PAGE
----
1 Chronicles 9
Cambridge Bible for Schools and Colleges
Ch. 1 Chronicles 9:1-17 (cp. Nehemiah 11:1-19). The Heads of the Families which dwelt in Jerusalem

1 Chronicles 9:2-17 contain the list of the heads of families of Judah (1 Chronicles 9:3-6), of Benjamin (1 Chronicles 9:7-9), of the priests (1 Chronicles 9:10-13), of the Levites (1 Chronicles 9:14-16), and of the porters (1 Chronicles 9:17), who dwelt in Jerusalem at some period after the Return (cp. note on 1 Chronicles 9:1). A similar list (with some variations which are recorded in their places in the following notes) occurs in Nehemiah 11:3-19. The theory which best explains the partial agreement coupled with the partial divergence of the two lists, is that both are extracts independently made from the same document, which the Chronicler has inserted, one in Chron., the other in Neh., lest the peculiarities of either list should be lost. We may conclude from Nehemiah 11:1-2 that the two lists represent the population of Jerusalem, after Nehemiah had taken measures for increasing it. Cp. Ryle on Nehemiah 11:3.

So all Israel were reckoned by genealogies; and, behold, they were written in the book of the kings of Israel and Judah, who were carried away to Babylon for their transgression.
1. they were written in the book] This book is apparently referred to in 1 Chronicles 5:17.

of Israel and Judah, who were carried away] R.V. of Israel: and Judah was carried away captive. The statement that Judah was led captive calls attention to the fact that the list which follows refers to post-exilic times.

Now the first inhabitants that dwelt in their possessions in their cities were, the Israelites, the priests, Levites, and the Nethinims.
2. The text of this verse seems to be faulty, but the meaning is probably the same as in Ezra 2:70 (cp. ibid. Ezra 2:1). Now those who first returned from Babylon to dwell in Judaea, again, dwelt (not in Jerusalem, but) in their own cities; this did they all whether they were laymen, priests, Levites; or Nethinim.

the first inhabitants] The word “first” here corresponds with the phrase “the chiefs of the province” in Nehemiah 11:3 (R.V.), and may be interpreted by it, for “first” gives no satisfactory sense if understood in reference to time. The list which follows (1 Chronicles 9:4 ff.) is a list of chief men.

were] They belonged to the following four classes:

the Israelites] R.V. Israel, i.e. laymen as distinguished from men of Levitical descent. According to 1 Chronicles 9:3 Israel included at least Judah, Benjamin, Ephraim, and Manasseh (cp. Psalm 80:2, where Judah—the speaker—associates Ephraim, Benjamin, and Manasseh with herself in her appeal to the God of Israel). This is a totally different usage from that of earlier times, when Israel meant the Northern kingdom, and Judah the Southern.

Levites] R.V. the Levites.

Nethinims] R.V. Nethinim. These were a class of Temple servants reckoned as inferior to the Levites. Perhaps they were of foreign extraction and included the Gibeonites (cp. Joshua 9:23). They are mentioned nowhere else in the Old Testament except in the books of Ezra and Nehemiah, See Ryle’s note on Ezra 2:43.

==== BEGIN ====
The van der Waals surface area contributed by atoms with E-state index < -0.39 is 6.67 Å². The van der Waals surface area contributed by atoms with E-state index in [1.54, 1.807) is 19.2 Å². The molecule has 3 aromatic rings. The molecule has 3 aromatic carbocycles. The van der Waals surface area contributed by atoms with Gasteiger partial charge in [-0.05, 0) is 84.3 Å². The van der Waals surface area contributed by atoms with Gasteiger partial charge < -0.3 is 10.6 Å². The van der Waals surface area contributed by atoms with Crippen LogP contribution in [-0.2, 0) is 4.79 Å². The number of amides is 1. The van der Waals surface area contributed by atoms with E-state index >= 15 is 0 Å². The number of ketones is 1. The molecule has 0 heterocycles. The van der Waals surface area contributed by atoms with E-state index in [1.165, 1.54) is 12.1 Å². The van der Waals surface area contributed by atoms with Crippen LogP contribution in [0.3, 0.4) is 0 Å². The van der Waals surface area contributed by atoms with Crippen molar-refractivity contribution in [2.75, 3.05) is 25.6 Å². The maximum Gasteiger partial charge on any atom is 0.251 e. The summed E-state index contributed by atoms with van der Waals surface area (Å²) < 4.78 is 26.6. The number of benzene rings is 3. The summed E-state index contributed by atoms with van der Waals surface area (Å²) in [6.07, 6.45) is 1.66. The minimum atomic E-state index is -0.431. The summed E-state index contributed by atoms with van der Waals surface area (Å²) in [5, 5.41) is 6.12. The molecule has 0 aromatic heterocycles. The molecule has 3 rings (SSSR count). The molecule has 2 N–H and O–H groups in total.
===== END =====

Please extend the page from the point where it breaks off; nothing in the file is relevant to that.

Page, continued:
And in Jerusalem dwelt of the children of Judah, and of the children of Benjamin, and of the children of Ephraim, and Manasseh;
3–6 (cp. Nehemiah 11:4-6). The Sons of Judah

3. And in Jerusalem dwelt etc.] Jerusalem (cp. 1 Chronicles 9:2) had hitherto been neglected, but now under Nehemiah (we must supply some such note of time) and in consequence of Nehemiah’s measures the following families (1 Chronicles 9:4-17) took up their abode within the city.

and of the children of Ephraim, and Manasseh] This clause is not found in Nehemiah 11:4.

Uthai the son of Ammihud, the son of Omri, the son of Imri, the son of Bani, of the children of Pharez the son of Judah.
4. Uthai] In Neh. Athaiah. The two words are more alike in Heb. than in English and are perhaps to be regarded as various readings of one name.

Pharez] R.V. Perez, as in 1 Chronicles 2:4-5 (R.V.); Genesis 38:29 (R.V.); and Nehemiah 11:4 (A.V. also). We have here (1 Chronicles 9:4-6) a threefold division of the tribe of Judah into the descendants of Perez, Shelah, and Zerah, just as in Numbers 26:20.

And of the Shilonites; Asaiah the firstborn, and his sons.
5. Shilonites] Spelt more correctly Shelanites in Numbers 26:20; they were descendants of Shelah.

Asaiah] In Nehemiah 11:5 Maaseiah, a kindred name.

And of the sons of Zerah; Jeuel, and their brethren, six hundred and ninety.
6. Jeuel] In Nehemiah 11:5 the “sons of Zerah” are missing.

six hundred and ninety] Cp. Nehemiah 11:6 (four hundred threescore and eight sons of Perez).

And of the sons of Benjamin; Sallu the son of Meshullam, the son of Hodaviah, the son of Hasenuah,
7–9 (cp. Nehemiah 11:7-9). The Sons of Benjamin

7. Sallu] His genealogy m differently stated in Nehemiah 11:7, but see next note.

the son of Hodaviah, the son of Hasenuah] Some critics would read “and Hodaviah the son of Hasenuah” and would identify this person with the “Judah the son of Has-senuah” of Nehemiah 11:9.

And Ibneiah the son of Jeroham, and Elah the son of Uzzi, the son of Michri, and Meshullam the son of Shephathiah, the son of Reuel, the son of Ibnijah;
8. Ibneiah, Elah, Meshullam] Not mentioned in Nehemiah 11.

And their brethren, according to their generations, nine hundred and fifty and six. All these men were chief of the fathers in the house of their fathers.